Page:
Revision of exotic pet laws to protect wildlife and humans, activists say

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UK laws that regulate the keeping of exotic pets “in pieces” need a radical overhaul, activists say after research shows that wildlife trafficking is causing devastating loss of biodiversity.

The Born Free Foundation and the RSPCA want a system where the public selects a pet from a list of allowed animals, rather than banning dangerous or endangered species on a case-by-case basis.

They said the current approach is piecemeal, leaving lawmakers to catch up forever as new species are discovered and quickly exploited by pet dealers.

The Exotic Pet-demic: UK’s Ticking Timebomb Exposed report will be released by the two charities ahead of the second reading of the government’s Kept Animals bill.

It found that around 1.8 million reptiles, amphibians and invertebrates are kept in UK households.

An estimated 1.3 million indoor birds are also kept as pets and around 100 million ornamental fish – with an estimated 90% of the saltwater species being taken directly from the wild.

The two charities caution that due to a lack of knowledge or resources, owners often withhold at least one of their basic needs, including space, adequate food, or warmth, from their pets.

Currently, almost anyone can buy and keep most exotic animals as pets, it said.

In 2020, 6,119 incidents involving 22,865 exotic animals were reported to the RSPCA, most of which were due to a lack of understanding of how to care for them, the charity said.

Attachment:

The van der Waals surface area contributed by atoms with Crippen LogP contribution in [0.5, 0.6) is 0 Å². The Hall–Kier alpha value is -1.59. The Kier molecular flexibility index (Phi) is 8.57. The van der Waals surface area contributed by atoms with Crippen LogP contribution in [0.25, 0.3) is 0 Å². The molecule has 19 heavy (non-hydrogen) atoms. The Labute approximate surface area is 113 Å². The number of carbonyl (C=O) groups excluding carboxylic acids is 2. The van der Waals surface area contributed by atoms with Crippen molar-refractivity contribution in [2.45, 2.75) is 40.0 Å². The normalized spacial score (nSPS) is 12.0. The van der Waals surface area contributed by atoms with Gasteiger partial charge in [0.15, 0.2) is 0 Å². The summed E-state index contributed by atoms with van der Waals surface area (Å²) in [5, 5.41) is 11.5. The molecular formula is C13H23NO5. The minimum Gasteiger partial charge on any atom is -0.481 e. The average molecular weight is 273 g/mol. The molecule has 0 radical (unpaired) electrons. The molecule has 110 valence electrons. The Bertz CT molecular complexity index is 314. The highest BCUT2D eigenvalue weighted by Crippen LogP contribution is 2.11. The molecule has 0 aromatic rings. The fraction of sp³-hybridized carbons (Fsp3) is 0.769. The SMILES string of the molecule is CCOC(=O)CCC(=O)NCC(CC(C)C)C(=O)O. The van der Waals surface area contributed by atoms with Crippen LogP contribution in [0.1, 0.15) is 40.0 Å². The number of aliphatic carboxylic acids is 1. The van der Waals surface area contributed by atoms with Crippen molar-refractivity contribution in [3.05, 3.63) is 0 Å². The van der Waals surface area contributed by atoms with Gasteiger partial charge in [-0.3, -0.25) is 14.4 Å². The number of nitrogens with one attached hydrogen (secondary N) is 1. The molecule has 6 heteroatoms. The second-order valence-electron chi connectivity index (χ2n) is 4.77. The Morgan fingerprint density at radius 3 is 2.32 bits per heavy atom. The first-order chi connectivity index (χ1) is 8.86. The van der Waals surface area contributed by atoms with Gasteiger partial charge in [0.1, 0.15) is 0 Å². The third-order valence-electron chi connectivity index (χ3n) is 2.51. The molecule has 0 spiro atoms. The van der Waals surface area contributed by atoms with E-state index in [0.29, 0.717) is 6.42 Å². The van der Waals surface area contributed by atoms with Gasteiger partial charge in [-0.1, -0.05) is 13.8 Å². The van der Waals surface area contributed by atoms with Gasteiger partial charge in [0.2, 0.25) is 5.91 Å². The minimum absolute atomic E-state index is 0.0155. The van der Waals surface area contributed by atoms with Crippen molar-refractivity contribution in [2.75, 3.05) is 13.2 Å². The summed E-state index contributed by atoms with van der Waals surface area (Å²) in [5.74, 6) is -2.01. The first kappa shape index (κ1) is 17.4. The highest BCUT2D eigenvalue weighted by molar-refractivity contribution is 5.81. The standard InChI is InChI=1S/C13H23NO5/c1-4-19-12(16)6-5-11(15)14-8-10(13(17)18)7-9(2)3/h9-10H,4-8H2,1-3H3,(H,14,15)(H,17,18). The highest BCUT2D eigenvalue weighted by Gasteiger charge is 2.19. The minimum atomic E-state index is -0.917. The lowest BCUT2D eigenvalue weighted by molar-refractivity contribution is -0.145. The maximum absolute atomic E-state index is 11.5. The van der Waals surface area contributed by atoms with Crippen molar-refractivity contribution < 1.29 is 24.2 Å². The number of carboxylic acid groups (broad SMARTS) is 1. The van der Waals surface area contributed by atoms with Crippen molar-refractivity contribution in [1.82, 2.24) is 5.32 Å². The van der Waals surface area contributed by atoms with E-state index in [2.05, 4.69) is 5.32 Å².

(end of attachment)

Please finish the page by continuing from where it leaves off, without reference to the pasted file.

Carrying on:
The pet trade has not only caused suffering and hardship for individual animals, it has also devastated wildlife populations.

Species can become especially fashionable after being seen on TV or in movies, with a surge in demand for turtles following the release of Teenage Mutant Ninja Turtles, the report said.

The report found data suggesting that reptile species traded as pets are five times more likely to be critically endangered than those that are not, and mammalian species are three times more likely to be critically endangered.

A similar picture emerges in the bird kingdom, where Ghana has lost between 90% and 99% of its African gray parrot population to trappers and wildlife traffickers.

Will Travers OBE, Co-Founder and Executive President of the Born Free Foundation, said, “Current legislation regarding the trade in and keeping of exotic pets is reactionary and cannot keep up or predict where future demand will be concentrated. “

The craze for exotic pets carries an increased risk of new zoonotic diseases skipping onto humans, and with it the risk of a pandemic to the same extent as Covid-19 – which is believed to originate from bats.

Chris Sherwood, executive director of the RSPCA, said, “(Exotic pets) have the same complex needs as their wild brothers and sisters, but these requirements can be extremely difficult to meet in a domestic setting and that leads to suffering.”

In addition to introducing a “positive” list of exotic pets that the public can choose from, the Born Free Foundation and the RSPCA intend to use the new Animal Welfare Act to fill a gap that would allow the trade in primates between licensees.

They also call for full advice on the future approach to trading and keeping exotic pets.

A Defra spokesman said: “Anyone wishing to keep an animal covered by the Dangerous Wildlife Act must apply for a license with their local authority.

“Owners are carefully screened and the license, if granted, sets strict conditions under which pets must be kept. We regularly review this legislation to ensure that it is effective in protecting both humans and animals. “

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